Selling yourself: Which website builder will get you noticed?

The idea of the personal website has evolved over a remarkably short period of time. Back in 1999, Apple used actor Jeff Goldblum in ads promising to give a free website to anyone who bought an iMac.

What were these websites like, anyway? Well, they all looked pretty much the same, offering a very simple place to post your photos, videos, and even newsletters. (The term “blog” was coined the same year, but it took a while to work its way into the popular lexicon.)

Today, websites are being marketed as launch pads for your unique identity and brand, one that can include professional interests as well as personal. And often these two are intermingled: a musician who wants a place to talk about music as well as sell it, or a front-end developer who likes having a place to show off professional assignments as well as all the little side projects.

There are a multitude of companies that will help you put together your website, all of them claiming they’ll make it easier for you than the other. It’s become a highly profitable industry, with the bigger and splashier players competing against each other with Super Bowl ads.

I spent a good part of my career as a freelance writer, writing and selling articles to various publications. I’ve kept a nice collection of them, forming what writers call a portfolio. Up until this point, it’s just been a series of links with a few descriptions on a Tumblr page. Looking over all the website builders out there, I had to stop and think: could I be doing better? Was my portfolio living its best life?

The best builder I found in my week of playing around with several of them was Weebly. It’s not flashy, but it’s flexible. Weebly offers three types of websites you can create: Site, Blog, or Store. Unlike other builders out there, it allows you to use all of the features no matter which type you’re building.

There’s an ease of use in Weebly, which uses a drop-and-click format. You order up, say, a box filled with text, and a literal box appears that you can move around the page until you find its final resting spot. Weebly makes these options incredibly easy to use, and you can build a website much more efficiently than with other builders like Moonfruit, which has an overwhelming number of options.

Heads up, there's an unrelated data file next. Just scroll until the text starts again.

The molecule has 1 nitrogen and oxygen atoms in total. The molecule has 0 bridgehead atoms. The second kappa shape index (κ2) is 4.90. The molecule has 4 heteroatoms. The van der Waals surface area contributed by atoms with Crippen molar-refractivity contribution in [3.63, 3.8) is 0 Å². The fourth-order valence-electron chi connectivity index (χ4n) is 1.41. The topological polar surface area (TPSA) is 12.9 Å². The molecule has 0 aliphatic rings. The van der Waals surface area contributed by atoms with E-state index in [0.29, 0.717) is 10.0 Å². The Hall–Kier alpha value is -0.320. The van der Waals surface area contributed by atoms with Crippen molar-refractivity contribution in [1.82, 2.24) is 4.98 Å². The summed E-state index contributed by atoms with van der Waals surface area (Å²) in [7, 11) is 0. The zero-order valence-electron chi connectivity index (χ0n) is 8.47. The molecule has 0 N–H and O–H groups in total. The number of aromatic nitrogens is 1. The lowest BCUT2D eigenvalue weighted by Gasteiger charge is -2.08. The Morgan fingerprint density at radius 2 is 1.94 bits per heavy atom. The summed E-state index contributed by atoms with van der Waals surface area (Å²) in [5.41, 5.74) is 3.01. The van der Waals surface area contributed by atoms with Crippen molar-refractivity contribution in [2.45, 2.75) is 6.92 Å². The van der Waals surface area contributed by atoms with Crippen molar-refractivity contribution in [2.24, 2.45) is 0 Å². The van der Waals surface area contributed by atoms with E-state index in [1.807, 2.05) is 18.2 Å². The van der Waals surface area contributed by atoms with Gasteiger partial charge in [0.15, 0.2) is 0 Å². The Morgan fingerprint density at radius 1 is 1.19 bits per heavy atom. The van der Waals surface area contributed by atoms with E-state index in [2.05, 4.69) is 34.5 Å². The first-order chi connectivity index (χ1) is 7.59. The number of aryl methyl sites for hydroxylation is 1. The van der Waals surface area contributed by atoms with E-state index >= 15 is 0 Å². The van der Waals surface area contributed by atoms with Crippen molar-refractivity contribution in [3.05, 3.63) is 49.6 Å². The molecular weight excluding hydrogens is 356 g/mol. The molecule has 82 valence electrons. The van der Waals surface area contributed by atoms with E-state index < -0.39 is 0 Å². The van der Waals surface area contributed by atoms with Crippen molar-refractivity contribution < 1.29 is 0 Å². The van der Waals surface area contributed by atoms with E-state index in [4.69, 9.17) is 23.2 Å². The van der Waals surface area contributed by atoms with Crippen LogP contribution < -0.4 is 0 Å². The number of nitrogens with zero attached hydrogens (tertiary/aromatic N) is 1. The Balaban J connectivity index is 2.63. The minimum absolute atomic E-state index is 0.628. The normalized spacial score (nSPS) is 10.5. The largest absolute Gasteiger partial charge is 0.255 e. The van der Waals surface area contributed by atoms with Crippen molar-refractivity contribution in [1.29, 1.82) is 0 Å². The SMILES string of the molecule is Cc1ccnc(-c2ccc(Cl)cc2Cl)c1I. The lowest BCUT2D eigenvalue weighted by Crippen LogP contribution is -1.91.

Wix has the opposite problem: it takes a cutesy approach to its options, which makes things feel too simple and flimsy. If your site requires only the basics, any of these sites could do. But Weebly does what the others do, and better.

One of Facebook’s most gutsy innovations was its bet that people didn’t really want limitless customization. If you give them a solid template, they’ll be able to do much than if you had given them limitless choices. (Turns out Apple had it right back in 1999.) Just because you build a house doesn’t mean you should be the interior designer, and vice versa. This is also Squarespace’s philosophy, and it is something in which it excels.

Squarespace’s design approach is intuitive. It has a beautiful, minimal design and makes you feel like a beautiful minimalist using it. You click through for a variety of options, and instead of placing them around the page like hanging pictures on the wall, you feel like you’re making professional progress. This might sound complicated, but Squarespace makes every level of website creation seem easy and accessible. You can go as deep or as shallow as you’d like.

This bold approach pays off in unexpected ways: when going through its business options, building a hypothetical landing page to showcase my abilities as a writer, it offered up sales options. Normally I’d bypass this step by choosing a different website route, thinking that I wasn’t creating a business-oriented site. But through Squarespace, it struck me that I could put a price tag on each individual article, setting my own rates through the site. I was suddenly an entrepreneur.

If only I had been able to save my changes, Squarespace would have been my top pick. Mysterious errors kept me from making any progress. An online search didn’t help much, and I abandoned the cool gray/silver design of my Squarespace page for Weebly’s bright blue. Weebly sites might not blow you away, but you know that they’ll stay put.

There is a certain hubris to thinking that your website builder will be able to accommodate everyone. Perhaps that’s why a site like Contently is such a relief. It offers just one type of website: a neat and clean place for writers to put their clips after being published on various websites. It’s hard to imagine anyone besides a writer using Contently, but by limiting its scope, it sticks the landing.

A public service announcement: if you’ve got the time and ability to code your own site, that’d be best. Coding classes like those at Treehouse or CodeAcademy can get you started on that front, but on top of all the technical abilities, you also need a vision. If building your own site from scratch seems even a little intimidating, a builder is the place to look.

If you want to build a website, chances are you have a very specific reason for doing that. None of these builders will win you a design award. But they will get your sales going or provide a nice place to let clients know when you’re open for business. And, as Jeff Goldblum said all those years ago, it’s good to completely own the place where you’re putting your identity. To become the creator, the purveyor, and the author can be very empowering.

Photo credit: Lauren Kallen

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